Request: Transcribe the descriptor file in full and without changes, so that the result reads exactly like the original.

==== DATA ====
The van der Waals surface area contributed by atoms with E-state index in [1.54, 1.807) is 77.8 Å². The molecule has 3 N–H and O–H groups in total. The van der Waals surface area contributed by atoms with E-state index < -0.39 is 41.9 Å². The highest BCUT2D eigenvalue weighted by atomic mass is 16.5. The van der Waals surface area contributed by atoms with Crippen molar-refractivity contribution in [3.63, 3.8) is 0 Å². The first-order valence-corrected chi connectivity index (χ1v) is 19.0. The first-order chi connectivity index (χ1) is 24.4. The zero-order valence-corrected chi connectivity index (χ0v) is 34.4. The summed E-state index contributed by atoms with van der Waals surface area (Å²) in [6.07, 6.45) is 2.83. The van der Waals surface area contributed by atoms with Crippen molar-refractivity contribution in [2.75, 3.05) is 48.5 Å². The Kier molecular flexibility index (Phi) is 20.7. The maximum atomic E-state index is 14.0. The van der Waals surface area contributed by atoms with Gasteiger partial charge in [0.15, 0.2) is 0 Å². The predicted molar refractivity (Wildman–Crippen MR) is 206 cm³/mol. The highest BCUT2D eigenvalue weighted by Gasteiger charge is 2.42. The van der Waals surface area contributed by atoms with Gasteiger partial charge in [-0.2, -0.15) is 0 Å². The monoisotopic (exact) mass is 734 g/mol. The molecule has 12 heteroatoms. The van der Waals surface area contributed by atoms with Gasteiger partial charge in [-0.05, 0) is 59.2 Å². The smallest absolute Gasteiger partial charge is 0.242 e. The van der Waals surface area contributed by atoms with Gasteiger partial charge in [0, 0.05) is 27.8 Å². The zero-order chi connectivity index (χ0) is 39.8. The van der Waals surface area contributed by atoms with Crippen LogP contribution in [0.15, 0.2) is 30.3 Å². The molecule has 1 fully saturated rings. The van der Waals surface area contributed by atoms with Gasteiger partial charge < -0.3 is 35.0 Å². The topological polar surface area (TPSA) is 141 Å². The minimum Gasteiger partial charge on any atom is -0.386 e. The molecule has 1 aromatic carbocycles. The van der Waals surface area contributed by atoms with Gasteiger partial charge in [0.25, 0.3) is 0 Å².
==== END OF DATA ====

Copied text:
The van der Waals surface area contributed by atoms with E-state index in [1.54, 1.807) is 77.8 Å². The molecule has 3 N–H and O–H groups in total. The van der Waals surface area contributed by atoms with E-state index < -0.39 is 41.9 Å². The highest BCUT2D eigenvalue weighted by atomic mass is 16.5. The van der Waals surface area contributed by atoms with Crippen molar-refractivity contribution in [3.63, 3.8) is 0 Å². The first-order valence-corrected chi connectivity index (χ1v) is 19.0. The first-order chi connectivity index (χ1) is 24.4. The zero-order valence-corrected chi connectivity index (χ0v) is 34.4. The summed E-state index contributed by atoms with van der Waals surface area (Å²) in [6.07, 6.45) is 2.83. The van der Waals surface area contributed by atoms with Crippen molar-refractivity contribution in [2.75, 3.05) is 48.5 Å². The Kier molecular flexibility index (Phi) is 20.7. The maximum atomic E-state index is 14.0. The van der Waals surface area contributed by atoms with Gasteiger partial charge in [0.15, 0.2) is 0 Å². The predicted molar refractivity (Wildman–Crippen MR) is 206 cm³/mol. The highest BCUT2D eigenvalue weighted by Gasteiger charge is 2.42. The van der Waals surface area contributed by atoms with Gasteiger partial charge in [-0.2, -0.15) is 0 Å². The monoisotopic (exact) mass is 734 g/mol. The molecule has 12 heteroatoms. The van der Waals surface area contributed by atoms with Gasteiger partial charge in [-0.05, 0) is 59.2 Å². The smallest absolute Gasteiger partial charge is 0.242 e. The van der Waals surface area contributed by atoms with Gasteiger partial charge in [0, 0.05) is 27.8 Å². The zero-order chi connectivity index (χ0) is 39.8. The van der Waals surface area contributed by atoms with Crippen LogP contribution in [0.15, 0.2) is 30.3 Å². The molecule has 1 fully saturated rings. The van der Waals surface area contributed by atoms with Gasteiger partial charge < -0.3 is 35.0 Å². The topological polar surface area (TPSA) is 141 Å². The minimum Gasteiger partial charge on any atom is -0.386 e. The molecule has 1 aromatic carbocycles. The van der Waals surface area contributed by atoms with Gasteiger partial charge in [0.25, 0.3) is 0 Å².